University of Florida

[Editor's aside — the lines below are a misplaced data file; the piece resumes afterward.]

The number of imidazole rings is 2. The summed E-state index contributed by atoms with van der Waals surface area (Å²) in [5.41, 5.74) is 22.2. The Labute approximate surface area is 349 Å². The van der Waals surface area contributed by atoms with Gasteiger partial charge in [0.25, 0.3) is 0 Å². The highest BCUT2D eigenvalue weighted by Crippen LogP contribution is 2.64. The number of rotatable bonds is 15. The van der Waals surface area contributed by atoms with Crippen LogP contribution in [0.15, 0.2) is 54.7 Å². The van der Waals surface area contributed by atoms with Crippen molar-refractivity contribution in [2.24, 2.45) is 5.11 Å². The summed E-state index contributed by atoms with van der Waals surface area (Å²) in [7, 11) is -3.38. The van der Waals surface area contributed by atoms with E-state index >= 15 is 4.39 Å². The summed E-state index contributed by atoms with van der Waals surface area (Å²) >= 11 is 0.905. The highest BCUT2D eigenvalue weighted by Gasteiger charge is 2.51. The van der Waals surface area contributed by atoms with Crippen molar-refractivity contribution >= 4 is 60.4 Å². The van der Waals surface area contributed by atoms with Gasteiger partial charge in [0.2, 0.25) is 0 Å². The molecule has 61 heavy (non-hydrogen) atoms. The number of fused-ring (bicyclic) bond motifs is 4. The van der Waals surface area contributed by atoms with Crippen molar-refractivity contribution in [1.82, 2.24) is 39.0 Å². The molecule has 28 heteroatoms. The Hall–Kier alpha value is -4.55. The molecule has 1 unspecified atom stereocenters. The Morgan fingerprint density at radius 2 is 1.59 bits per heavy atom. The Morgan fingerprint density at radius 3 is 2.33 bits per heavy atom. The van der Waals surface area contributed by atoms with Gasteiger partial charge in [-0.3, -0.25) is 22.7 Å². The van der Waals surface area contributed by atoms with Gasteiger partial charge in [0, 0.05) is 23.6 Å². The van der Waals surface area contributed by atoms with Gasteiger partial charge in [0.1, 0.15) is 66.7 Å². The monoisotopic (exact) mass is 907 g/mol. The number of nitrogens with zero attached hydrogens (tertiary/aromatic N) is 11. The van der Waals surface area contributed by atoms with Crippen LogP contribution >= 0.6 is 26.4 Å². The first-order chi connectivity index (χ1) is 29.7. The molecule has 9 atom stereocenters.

The rVSV Ebola vaccine was shown to be very efficacious in a novel ring vaccination trial in Guinea. However, no correlates of vaccine protection have been established for Ebola vaccines. Several Ebola vaccine candidates are available, but conducting randomized trials of additional candidates in outbreaks is difficult. Establishing correlates of vaccine protection is essential. Here we explore power and sample size calculations to evaluate potential correlates of risk during an Ebola vaccination campaignin an outbreak. The method requires a blood draw be made at a predetermined time after vaccination. The statistical analysis estimates the relative risk of the Ebola endpoint occurring after the blood draw through to the end of follow-up, contrasting vaccine recipients with different values of the immune response marker. The analysis can be done assuming a trichotomous or continuous marker. Under certain assumptions, at an overall vaccine efficacy of 75%, 50 Ebola endpoints in the vaccinees provided good power. At an overall vaccine efficacy of 90%, 20 Ebola endpoints gave good power. Power was highest when more vaccinees were in the high and low responder groups versus the middle group and when vaccine efficacy differed the most between the high and low responder groups.